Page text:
So let’s start with the investment funds such as mutual funds, UITF and PERA. (If you need to understand the structure of each, you may visit their respective links.) Generally, they have the following features:

  • Initial investment or starting capital is the amount that the fund requires you to put up in order to open an account.
  • Additional investment is the required amount if you choose to add to your investment later on.
  • Sales load (front-/back-end fee) is the fee charged every time that you invest. It is also called front- or back-end fee depending on the timing when it is charged. Only mutual funds have sales load, while those in UITF and PERA are waived.
  • Management fee is what the fund charges to pay the operation of the fund and compensation for fund manager/s.
  • Minimum holding period is a length of time you are expected to let your money stay invested.
  • Exit fee is charged when you redeem your shares within the minimum holding period.
NameTypeInitialAddFeeHoldExitSales Load
UCPB Philippine Index Equity FundUITF1,0001,0000.75%30 calendar days5%
EastWest PSEI Tracker FundUITF10,0001,0000.75%30 calendarP500.00 or 0.25% of redemption proceeds, whichever is higher
Philequity MSCI Philippine Index Fund, Inc.Mutual fund1,0005001.00%90 days3%5.00%
Philippine Stock Index Fund Corp.Mutual fund5,0001,0001.00%3months1%1.50%
Sun Life Prosperity Philippine Stock Index Fund, Inc.Mutual fund1,0001,0001.00%6months1%2.00%
CTBC Bank – Sun Life Philippine Stock Index Feeder FundUITF10,00010,0001.00%30 calendar1.00%
Security Bank Equity Index FundUITF10,0005,0001.00%NoneNone
UnionBank Equity Index FundUITF50,000Not applicable1.00%30 calendar days0.25% or 500, which is higher
PNB Enhanced Phil-Index Reference Fund UITF10,00010,0001.00%30 calendar days50% of income earned
Metro Philippine Equity Index Tracker FundUITF25,00025,0001.00%7 calendars50% of income earned
BDO PERA Equity Index Fund PERA   1,000                    1,000 1.00%30 calendar days1%
BDO EQUITY INDEX FUNDUITF10,00010,0001.00%30 calendar0.50% of the Original Participation Amount
BPI Philippine Equity Index FundUITF10,0001,0001.00%0 calendarNone
BDO PERA EQUITY INDEX FUNDUITF1,0001,0001.00%30 calendar1.00% of the Original Participation Amount 
PAMI Equity Index Fund, Inc.Mutual fund1,0005001.12%6months1%3.36%
Land Bank Equity Index FundUITF5,0001,0001.50%30 calendar days25% of income earned
Philequity PSE Index Fund Inc.Mutual fund1,0005001.00%1yr1%3.50%

Index funds through mutual funds

Mutual fund companies actually offer index funds. There are currently five such investments available according to Philippine Investment Fund Association. Personally, I actually started with mutual funds. One of the big companies is located where I was working then. I was able to attend one of their free financial seminars.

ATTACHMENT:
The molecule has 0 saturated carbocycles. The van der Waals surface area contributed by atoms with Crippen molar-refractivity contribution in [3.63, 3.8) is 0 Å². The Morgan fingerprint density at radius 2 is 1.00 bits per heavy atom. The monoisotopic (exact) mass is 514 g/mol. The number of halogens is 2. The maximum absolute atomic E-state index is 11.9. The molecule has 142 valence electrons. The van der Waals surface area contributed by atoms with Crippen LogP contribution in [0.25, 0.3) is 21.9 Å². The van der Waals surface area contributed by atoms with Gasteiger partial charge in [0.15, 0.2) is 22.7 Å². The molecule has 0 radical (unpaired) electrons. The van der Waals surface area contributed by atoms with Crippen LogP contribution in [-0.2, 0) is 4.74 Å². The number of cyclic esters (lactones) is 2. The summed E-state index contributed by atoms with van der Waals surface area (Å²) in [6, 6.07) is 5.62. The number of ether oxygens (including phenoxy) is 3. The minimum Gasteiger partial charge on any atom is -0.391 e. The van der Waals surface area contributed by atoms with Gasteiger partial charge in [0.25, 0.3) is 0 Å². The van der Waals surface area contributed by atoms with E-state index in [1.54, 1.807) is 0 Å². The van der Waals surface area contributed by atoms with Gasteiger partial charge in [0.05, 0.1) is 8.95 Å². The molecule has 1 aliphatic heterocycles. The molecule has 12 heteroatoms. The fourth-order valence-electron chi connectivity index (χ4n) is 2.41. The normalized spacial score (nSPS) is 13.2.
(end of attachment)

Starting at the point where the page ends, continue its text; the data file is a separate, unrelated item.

For me, choose mutual fund when there’s one that’s located to where you are working or residing. It’s also ideal for people who would want to really talk to a rep or attend seminars for them to understand more before they get started. Online registration is also good for those who want to start immediately and already know what they’re doing. For more info, check this brief discussion on mutual fund benefits and disadvantages.

Here are the best performing index funds offered through mutual funds in the Philippines in 2019. (As a reminder, past performance does not guarantee future results.)

CompanyFund NameROI
PhilequityPhilequity PSE Index Fund Inc.5.34%
ALFMPhilippine Stock Index Fund Corp.5.27%
Sun LifeSun Life Prosperity Philippine Stock Index Fund, Inc.4.87%
PhilamPAMI Equity Index Fund, Inc.4.20%
FAMIFirst Metro Save and Learn Philippine Index Fund, Inc.2.56%

How can you invest in index fund through a mutual fund company?

  1. Consider two things when picking the fund: fees and convenience. Check the table above and pick the one with the least fee. Another factor is to select the company with convenience in mind. It should be one that’s near your place of work or residence, has great customer customer service, etc.
  2. Prepare the following: minimum starting capital of ₱1,000, at least one (1) valid ID, and tax identification number.
  3. Visit the company website or drop by their office. Refer to the contact details of mutual fund companies.
  4. Fill out the forms.
  5. Wait for the confirmation through email, SMS, or mail.

Index funds through UITF

Next in the list are the unit investment trust funds (UITF). They are offered by UITF bank trust and trust companies. The data below shows the index funds according to UITF Philippines. However, I can only find the 1-yr return on investment (ROI). To help you make a decision, here is an article on the benefits of UITF.

Below is the performance of the index funds through UITF in 2019.

BankFund NameROI
EastWestEastWest PSEI Tracker Fund 5.38%
BPIBPI Philippine Equity Index Fund 4.96%
MetrobankMetro Philippine Equity Index Tracker Fund 4.87%
Union Bank UnionBank Philippine Equity Index Portfolio 4.70%
UCPBUCPB Philippine Index Equity Fund 4.65%
CTBCCTBC Bank – Sun Life Philippine Stock Index Feeder Fund 4.09%
AtramATRAM Philippine Equity Smart Index Fund 3.44%